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A new era begins as Afghan schools reopen

Afghanistan, March 25, 2002

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    Mercy Corps is helping boys and girls return to school in Afghanistan. Photo: Scott Heidler/Mercy Corps Photo:

The first step in the long road to the revitalization of the education system in Afghanistan is being hailed as a great success, but there is a long way to go to expand the educational opportunities for the country’s 4.5 million school age children.

The Associated Press reports that an estimated 1.5 million Afghan boys and girls attended classes on Saturday as more than 3,000 schools across Afghanistan opened their doors for the beginning of the new school year.

For many, it was the first time they had stepped inside a classroom after being denied a formal education by the Taliban regime for more than five years.

While celebrations occurred throughout the country as Afghan children began the traditional school year on the first work day following the Persian New Year, the dismal state of the Afghan education system remains.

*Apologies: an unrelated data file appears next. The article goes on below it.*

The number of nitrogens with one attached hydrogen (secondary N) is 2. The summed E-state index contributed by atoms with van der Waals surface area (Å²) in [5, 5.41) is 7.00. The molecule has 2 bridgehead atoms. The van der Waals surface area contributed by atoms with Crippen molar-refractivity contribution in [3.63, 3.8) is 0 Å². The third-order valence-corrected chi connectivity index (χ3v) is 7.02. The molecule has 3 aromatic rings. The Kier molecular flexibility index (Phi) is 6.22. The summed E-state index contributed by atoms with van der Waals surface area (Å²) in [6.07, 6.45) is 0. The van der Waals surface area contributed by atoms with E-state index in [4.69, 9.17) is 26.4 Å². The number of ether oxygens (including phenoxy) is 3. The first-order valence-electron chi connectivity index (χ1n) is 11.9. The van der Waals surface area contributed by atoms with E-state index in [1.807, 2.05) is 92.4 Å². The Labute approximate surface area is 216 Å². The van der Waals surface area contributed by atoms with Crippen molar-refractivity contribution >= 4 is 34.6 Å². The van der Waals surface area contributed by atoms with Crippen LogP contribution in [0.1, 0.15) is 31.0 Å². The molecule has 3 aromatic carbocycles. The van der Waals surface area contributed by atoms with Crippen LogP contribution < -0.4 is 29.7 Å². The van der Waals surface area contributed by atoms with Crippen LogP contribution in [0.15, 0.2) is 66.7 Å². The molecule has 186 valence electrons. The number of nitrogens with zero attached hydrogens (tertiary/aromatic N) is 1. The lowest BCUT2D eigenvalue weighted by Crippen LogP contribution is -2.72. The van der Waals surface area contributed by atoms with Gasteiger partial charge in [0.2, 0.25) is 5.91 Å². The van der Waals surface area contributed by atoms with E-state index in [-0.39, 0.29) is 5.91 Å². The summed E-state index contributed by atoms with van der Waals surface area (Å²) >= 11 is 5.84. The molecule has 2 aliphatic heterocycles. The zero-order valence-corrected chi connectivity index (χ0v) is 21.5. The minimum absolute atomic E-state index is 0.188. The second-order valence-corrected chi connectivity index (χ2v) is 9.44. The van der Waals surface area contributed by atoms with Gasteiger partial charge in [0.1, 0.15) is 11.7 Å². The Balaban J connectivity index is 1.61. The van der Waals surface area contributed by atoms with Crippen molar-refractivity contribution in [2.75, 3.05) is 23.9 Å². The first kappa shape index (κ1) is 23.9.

Classrooms are often bare and lack basic supplies like chairs, forcing students to sit on mud floors using their knees as their desks. Schools are riddled with bullet holes and badly in need of structural repairs. Teachers are frequently not paid and are in need of training.

Through its Afghan Education Campaign, Mercy Corps is working with local officials to identify the greatest needs and to assist with repair work that will build upon the initial success of the first day and expand the educational opportunity for more than 30,000 students in 200 schools.

The need for quick improvements is especially important as an estimated half a million more students are expected to enroll in schools by May, taxing already overburdened resources.